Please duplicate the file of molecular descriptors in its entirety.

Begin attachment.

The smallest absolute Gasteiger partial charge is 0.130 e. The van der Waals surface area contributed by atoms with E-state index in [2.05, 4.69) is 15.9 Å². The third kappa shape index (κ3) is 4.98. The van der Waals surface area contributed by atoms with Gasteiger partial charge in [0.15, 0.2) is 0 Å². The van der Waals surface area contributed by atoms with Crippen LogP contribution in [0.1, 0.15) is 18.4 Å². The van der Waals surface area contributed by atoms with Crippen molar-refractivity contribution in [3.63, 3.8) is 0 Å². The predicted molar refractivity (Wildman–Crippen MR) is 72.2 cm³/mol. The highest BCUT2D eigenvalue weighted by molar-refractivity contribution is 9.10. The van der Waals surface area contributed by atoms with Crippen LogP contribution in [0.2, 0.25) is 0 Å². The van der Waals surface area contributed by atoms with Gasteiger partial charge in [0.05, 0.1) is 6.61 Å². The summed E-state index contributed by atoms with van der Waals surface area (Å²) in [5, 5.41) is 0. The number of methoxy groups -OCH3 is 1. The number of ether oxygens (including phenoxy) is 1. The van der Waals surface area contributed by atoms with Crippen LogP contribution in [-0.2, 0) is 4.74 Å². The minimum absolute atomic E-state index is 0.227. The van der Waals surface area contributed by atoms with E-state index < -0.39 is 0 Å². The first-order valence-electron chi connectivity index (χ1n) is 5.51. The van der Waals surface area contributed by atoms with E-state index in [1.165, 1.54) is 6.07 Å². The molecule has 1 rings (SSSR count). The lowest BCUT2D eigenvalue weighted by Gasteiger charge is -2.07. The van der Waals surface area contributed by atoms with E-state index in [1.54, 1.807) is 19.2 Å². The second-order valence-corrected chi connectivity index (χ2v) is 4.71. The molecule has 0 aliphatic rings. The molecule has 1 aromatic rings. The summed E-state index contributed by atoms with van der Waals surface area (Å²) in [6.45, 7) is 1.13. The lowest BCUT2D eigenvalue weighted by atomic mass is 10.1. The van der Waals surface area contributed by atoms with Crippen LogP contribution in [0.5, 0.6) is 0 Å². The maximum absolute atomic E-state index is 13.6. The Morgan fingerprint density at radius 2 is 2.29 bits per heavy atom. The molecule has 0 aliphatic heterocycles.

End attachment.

The smallest absolute Gasteiger partial charge is 0.130 e. The van der Waals surface area contributed by atoms with E-state index in [2.05, 4.69) is 15.9 Å². The third kappa shape index (κ3) is 4.98. The van der Waals surface area contributed by atoms with Gasteiger partial charge in [0.15, 0.2) is 0 Å². The van der Waals surface area contributed by atoms with Crippen LogP contribution in [0.1, 0.15) is 18.4 Å². The van der Waals surface area contributed by atoms with Crippen molar-refractivity contribution in [3.63, 3.8) is 0 Å². The predicted molar refractivity (Wildman–Crippen MR) is 72.2 cm³/mol. The highest BCUT2D eigenvalue weighted by molar-refractivity contribution is 9.10. The van der Waals surface area contributed by atoms with Crippen LogP contribution in [0.2, 0.25) is 0 Å². The van der Waals surface area contributed by atoms with Gasteiger partial charge in [0.05, 0.1) is 6.61 Å². The summed E-state index contributed by atoms with van der Waals surface area (Å²) in [5, 5.41) is 0. The number of methoxy groups -OCH3 is 1. The number of ether oxygens (including phenoxy) is 1. The van der Waals surface area contributed by atoms with Crippen LogP contribution in [-0.2, 0) is 4.74 Å². The minimum absolute atomic E-state index is 0.227. The van der Waals surface area contributed by atoms with E-state index < -0.39 is 0 Å². The first-order valence-electron chi connectivity index (χ1n) is 5.51. The van der Waals surface area contributed by atoms with E-state index in [1.165, 1.54) is 6.07 Å². The molecule has 1 rings (SSSR count). The lowest BCUT2D eigenvalue weighted by Gasteiger charge is -2.07. The van der Waals surface area contributed by atoms with E-state index in [1.54, 1.807) is 19.2 Å². The second-order valence-corrected chi connectivity index (χ2v) is 4.71. The molecule has 0 aliphatic rings. The molecule has 1 aromatic rings. The summed E-state index contributed by atoms with van der Waals surface area (Å²) in [6.45, 7) is 1.13. The lowest BCUT2D eigenvalue weighted by atomic mass is 10.1. The van der Waals surface area contributed by atoms with Crippen LogP contribution in [0.5, 0.6) is 0 Å². The maximum absolute atomic E-state index is 13.6. The Morgan fingerprint density at radius 2 is 2.29 bits per heavy atom. The molecule has 0 aliphatic heterocycles.